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Member Since 11 Nov 2008
Offline Last Active Yesterday, 06:28 AM

Posts I've Made

In Topic: How Do You Balance Family/work Time?

30 July 2016 - 08:16 PM

If you can make it work for yourself, try getting up earlier or staying up later. Seeing as she doesn't have a job, I would assume she sleeps in every day. You could try getting up half an hour earlier every day and working on your project while she sleeps. Bonus points there because you'll be fresher in the morning than you would be in the evening.

In Topic: thesis game dev programming related

20 February 2016 - 09:30 AM

Procedural terrain generation is a common one I've seen a few people do (myself included).


Network prediction might be an interesting one, or implement some sort of graphical feature. I'm not sure your school's policy on working with your friends, but mine was that your part of the project had to be runnable and marked on its own.

In Topic: Game development with assembly. Where to start?

12 October 2015 - 06:48 PM

I'm not entirely sure about game dev in assembly, but I do know that rollercoaster tycoon was made in assembly except for the parts to interface with windows and directx. My guess would be that you have to do something along those lines.


Alternatively, make a game using ascii art?

In Topic: If-else coding style

27 June 2015 - 12:18 PM




This isn't strictly game related, but I like you guys so I thought I'd post it here. I work with C# for my job, and we have to undergo code reviews. Yesterday I finished a work item and used code similar to the following in several places:

SomeType GetSomething 
        if (somecondition) 
            return something; 
            return null; 

My code review was completed as "needs work" on the grounds that the above code was "very misleading", which I don't get at all. I understand the "else" isn't necessary here, but I think it not only makes it much more readable, but perfectly follows the way the getter would work if you were to describe it in English: "If this is true, return that; otherwise, return null". Without the else, if you didn't look into the "if" block you might think that the getter ALWAYS returns null. With it, you instantly understand that either the "if" block executes and returns, or the "else" block executes and returns, without even looking at the contents of either of them.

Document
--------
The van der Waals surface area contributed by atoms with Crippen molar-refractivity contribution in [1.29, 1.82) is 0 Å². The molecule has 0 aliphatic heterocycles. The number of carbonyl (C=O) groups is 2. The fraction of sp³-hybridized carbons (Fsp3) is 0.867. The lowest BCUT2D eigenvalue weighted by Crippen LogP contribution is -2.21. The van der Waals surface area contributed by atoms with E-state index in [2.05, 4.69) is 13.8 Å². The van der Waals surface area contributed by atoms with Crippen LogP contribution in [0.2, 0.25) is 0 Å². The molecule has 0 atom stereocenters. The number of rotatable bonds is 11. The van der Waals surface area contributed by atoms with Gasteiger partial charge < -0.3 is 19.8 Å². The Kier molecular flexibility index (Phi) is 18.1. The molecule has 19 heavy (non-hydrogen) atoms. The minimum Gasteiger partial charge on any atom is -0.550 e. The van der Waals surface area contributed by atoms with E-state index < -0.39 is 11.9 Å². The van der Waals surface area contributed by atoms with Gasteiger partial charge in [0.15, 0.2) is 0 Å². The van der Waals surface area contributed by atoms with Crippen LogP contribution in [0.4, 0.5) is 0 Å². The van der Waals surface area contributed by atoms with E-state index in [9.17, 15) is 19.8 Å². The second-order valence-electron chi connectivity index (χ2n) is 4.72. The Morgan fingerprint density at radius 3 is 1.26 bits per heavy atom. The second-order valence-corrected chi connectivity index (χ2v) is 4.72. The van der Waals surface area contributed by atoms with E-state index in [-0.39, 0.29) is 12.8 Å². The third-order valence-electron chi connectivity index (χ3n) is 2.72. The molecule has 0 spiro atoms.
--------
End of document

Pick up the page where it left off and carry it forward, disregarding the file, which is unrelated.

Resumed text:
Even if you consider the above to be unnecessary, I still don't get how you could call it misleading. It does exactly the same thing as the alternative he was suggesting (remove the else and just return), only it's much more explicit about it: which is the exact opposite of misleading.

Anyway, I just had to rant about that. I love my job, but everyone I work with is a very experienced coder from different backgrounds, and sometimes our ideologies conflict. What are your thoughts?



Personally i would invert the logic

get {
    if (!somecondition) {
        return null;
    //code goes here
    return something;



I like what you did, and if I recall correctly its what resharper and/or stylecop will suggest to reduce nesting.


The right thing to do is to find out exactly what your coding standards should be at your place of work. If there is no hard established standard, you should ask about establishing one. Where I work, we have a wiki article describing the standard and an emacs config that enforces it.

In Topic: Lake flow

22 June 2015 - 05:50 PM

Breadth-first traversal: Start at the ocean, follow rivers upstream, set the height of each lake to max(current height, downstream lake/ocean height + some amount). Allow the traversal to revisit nodes even if they were reached from another path.

There are more efficient ways to traverse the graph if you have huge numbers of lakes and rivers, but that should get you started, anyway.

It sounds similar to algorithms used in https://en.wikipedia.org/wiki/Layered_graph_drawing , actually.


Sounds good, I'll give it a shot. I only have a handful of lakes for now, possibly ranging into the dozens, so time isn't much of an issue here.